This week's news that the UK is slipping down the European health league table yet again highlights the need for strategies to tackle and manage preventable long term conditions and smoking-related illnesses, such as lung and heart disease and cancer.
It has been estimated that by 2018, nearly three million people will suffer with three or more conditions at once. This will have a significant impact on the health service, both in terms of cost and the ability to deliver quality care. Additionally, the impact on the patient will be even more critical. Patients are already becoming disengaged from their care and are forced to endure unnecessary hospital treatment, or sustained unemployment, because their condition has not been managed optimally.
Tomorrow’s healthcare model must optimise technology, harness the power of information and share it across the health and social care system in ways that join up care, connect organisations and empower patients. Moreover, if the NHS is to deliver patient-centric services built upon the principle of "no decisions about me, without me" – and in the process, facilitate more effective management of chronic disease – the integrated use of innovations such as telehealth and health coaching must become the rule rather than exception.
The recently-published NHS Mandate outlines an NHS Commissioning Board objective to drive a substantial increase in the use of technology to help people manage their health and care. It encourages Clinical Commissioning Groups (CCGs), providers and local councils to collaborate to overcome the practical barriers that prevent services working together effectively – and in particular, challenges local commissioners to stimulate the development of innovative, integrated service provision across primary, secondary and social care.
The Mandate promises to make "significant progress" in helping patients with LTCs to benefit from telehealth and telecare, enabling them to manage and monitor their conditions at home – reducing avoidable hospital admissions and improving health outcomes.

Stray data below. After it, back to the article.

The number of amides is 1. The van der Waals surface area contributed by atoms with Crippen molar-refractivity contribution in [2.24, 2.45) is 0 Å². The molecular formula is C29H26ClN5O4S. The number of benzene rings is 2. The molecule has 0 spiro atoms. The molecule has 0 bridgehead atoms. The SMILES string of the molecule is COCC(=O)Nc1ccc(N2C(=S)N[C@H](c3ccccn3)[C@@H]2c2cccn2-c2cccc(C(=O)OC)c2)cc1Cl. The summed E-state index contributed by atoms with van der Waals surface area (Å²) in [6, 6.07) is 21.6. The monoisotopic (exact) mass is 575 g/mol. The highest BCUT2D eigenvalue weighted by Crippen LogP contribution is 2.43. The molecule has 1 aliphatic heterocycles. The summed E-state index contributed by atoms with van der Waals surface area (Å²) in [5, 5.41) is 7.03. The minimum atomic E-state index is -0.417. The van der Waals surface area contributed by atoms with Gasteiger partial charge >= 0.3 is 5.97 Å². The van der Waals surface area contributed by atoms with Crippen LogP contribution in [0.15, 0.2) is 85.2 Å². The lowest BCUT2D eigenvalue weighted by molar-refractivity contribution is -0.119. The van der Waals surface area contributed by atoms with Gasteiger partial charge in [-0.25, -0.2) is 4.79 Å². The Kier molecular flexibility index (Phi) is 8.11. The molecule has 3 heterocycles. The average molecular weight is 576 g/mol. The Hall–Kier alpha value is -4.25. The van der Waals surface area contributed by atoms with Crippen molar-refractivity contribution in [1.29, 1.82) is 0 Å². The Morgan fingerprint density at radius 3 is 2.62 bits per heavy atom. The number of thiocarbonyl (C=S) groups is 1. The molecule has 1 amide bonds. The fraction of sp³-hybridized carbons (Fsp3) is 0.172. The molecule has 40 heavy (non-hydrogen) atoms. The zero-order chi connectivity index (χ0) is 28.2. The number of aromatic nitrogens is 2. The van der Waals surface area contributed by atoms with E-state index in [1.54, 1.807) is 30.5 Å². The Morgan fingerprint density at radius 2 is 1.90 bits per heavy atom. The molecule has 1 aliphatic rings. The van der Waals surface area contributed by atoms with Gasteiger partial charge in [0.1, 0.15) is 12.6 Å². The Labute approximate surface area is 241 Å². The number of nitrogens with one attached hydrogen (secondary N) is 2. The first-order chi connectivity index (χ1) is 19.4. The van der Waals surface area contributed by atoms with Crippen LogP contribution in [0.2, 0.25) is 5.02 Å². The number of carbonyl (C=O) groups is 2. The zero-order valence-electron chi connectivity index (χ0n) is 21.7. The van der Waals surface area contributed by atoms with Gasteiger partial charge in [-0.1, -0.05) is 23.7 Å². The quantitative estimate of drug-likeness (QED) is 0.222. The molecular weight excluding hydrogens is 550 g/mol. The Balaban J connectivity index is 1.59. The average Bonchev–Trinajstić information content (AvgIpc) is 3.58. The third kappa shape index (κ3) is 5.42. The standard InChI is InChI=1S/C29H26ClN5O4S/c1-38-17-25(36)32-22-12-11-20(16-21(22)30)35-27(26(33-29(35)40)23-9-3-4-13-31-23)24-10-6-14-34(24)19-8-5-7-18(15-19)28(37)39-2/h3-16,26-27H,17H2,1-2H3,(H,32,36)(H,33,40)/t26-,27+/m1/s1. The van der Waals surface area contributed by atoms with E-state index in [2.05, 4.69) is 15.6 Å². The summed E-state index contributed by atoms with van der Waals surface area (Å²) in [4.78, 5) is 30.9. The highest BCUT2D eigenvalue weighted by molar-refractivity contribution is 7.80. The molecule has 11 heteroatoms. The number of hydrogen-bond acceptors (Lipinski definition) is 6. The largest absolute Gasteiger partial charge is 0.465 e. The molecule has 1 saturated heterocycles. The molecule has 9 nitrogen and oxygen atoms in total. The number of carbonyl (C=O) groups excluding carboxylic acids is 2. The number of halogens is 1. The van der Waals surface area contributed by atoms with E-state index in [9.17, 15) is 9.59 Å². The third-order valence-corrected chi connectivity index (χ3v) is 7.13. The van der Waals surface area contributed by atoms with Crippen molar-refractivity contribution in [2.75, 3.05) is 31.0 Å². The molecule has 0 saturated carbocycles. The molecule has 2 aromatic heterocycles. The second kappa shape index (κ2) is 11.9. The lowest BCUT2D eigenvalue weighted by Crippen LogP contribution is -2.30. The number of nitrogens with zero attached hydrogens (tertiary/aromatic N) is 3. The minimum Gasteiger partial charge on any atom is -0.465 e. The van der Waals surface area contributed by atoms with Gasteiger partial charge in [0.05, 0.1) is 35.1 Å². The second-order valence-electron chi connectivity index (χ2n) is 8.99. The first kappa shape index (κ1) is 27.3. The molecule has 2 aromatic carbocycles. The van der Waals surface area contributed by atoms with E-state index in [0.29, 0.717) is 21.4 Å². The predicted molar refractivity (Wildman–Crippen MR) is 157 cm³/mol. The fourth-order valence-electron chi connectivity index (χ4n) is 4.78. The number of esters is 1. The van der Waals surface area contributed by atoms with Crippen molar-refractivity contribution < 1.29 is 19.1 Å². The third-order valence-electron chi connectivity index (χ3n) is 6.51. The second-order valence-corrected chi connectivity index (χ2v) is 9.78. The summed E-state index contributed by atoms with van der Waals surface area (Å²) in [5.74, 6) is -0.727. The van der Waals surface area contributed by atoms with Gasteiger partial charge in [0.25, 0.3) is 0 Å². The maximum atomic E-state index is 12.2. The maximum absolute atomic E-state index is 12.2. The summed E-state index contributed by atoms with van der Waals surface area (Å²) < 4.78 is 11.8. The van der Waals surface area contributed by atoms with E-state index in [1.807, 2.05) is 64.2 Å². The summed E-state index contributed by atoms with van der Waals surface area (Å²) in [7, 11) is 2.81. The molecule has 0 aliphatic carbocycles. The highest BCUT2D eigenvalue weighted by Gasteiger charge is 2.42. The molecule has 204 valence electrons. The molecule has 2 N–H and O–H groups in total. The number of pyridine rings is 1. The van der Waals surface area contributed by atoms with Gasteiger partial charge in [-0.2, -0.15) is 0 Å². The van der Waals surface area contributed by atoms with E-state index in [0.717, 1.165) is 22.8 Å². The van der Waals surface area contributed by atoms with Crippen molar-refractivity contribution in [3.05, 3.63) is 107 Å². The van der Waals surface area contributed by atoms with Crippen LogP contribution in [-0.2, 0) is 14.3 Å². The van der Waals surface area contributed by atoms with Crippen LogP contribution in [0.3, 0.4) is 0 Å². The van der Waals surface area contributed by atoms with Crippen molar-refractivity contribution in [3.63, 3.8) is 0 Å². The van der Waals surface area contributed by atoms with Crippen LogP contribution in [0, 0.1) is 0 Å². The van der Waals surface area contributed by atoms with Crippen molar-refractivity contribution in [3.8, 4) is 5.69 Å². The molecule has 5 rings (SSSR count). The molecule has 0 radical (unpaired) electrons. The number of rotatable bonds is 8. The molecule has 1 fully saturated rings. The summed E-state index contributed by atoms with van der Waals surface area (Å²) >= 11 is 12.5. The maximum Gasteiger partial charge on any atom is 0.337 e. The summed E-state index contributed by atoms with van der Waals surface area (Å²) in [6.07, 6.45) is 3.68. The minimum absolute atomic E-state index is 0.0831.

With the emergence of a new NHS commissioning landscape just around the corner, CCGs and Local Authorities must indeed work in partnership to ensure that local health and social care budgets are not eroded by the inefficient management of long-term conditions. The most proactive will take advantage of innovative technologies that already exist.
The UK needs to embrace strategies such as telehealth and health coaching as part of a holistic, integrated care system, in order to improve its performance and the overall health of our nation. These strategies are already having a profound effect on the management of long-term conditions.
Health coaching, where specially trained nurses support and mentor patients in partnership with local health organisations, can make a huge difference to individuals diagnosed with long-term conditions by addressing key concerns about their condition via two-way phone calls. This technique is emerging as a powerful platform to nurture informed patients, help them change unhelpful thinking patterns and proactively manage their disease.
Crucially, health coaching programmes are conducted in partnership with local health organisations, ensuring that doctors maintain total control of the patient relationship. Coaches can talk to patients, using the correct, non-directive, terminology and suggest whether they need to report symptoms to their GP which crucially may provide the necessary spur a patient requires to help early diagnosis, prevent an unplanned emergency admission and improve health outcomes.
The information the nurses take in through health coaching plus any data that arrives through telehealth monitoring can also be entered into an integrated system so the health coach is alerted to anything that looks out of range and send a notification securely to the relevant GP or hospital consultant who is linked to the patient, enhancing the support and care for the patient yet further.
The approach has been shown to increase patients’ confidence and skills in self-management, and help them prepare for consultations, proactively consider treatment options and encourage them to change their behaviour. There has been a lot of news of late about patients not wanting to bother their GP and as a result, going to their doctor too late. This is where health coaching can also help as it provides a valuable alternative and an opportunity for patients to discuss the longer-term management and implications of their condition – and proactively manage it – without the time pressure during a doctor’s appointment.
At a national level, online help to assist shared decision-making between patients and doctors is being started and is, at present, providing patients with vital information to help them manage their illness. Combined with health coaching, this is helping to bring about a change in behaviour, health benefits and cost savings for the NHS.
Building a new model for the management of long-term conditions is not impossible – it’s already happening. And it works. It just requires some innovative thinking.
Wendy Lawrence is CEO of Totally Health
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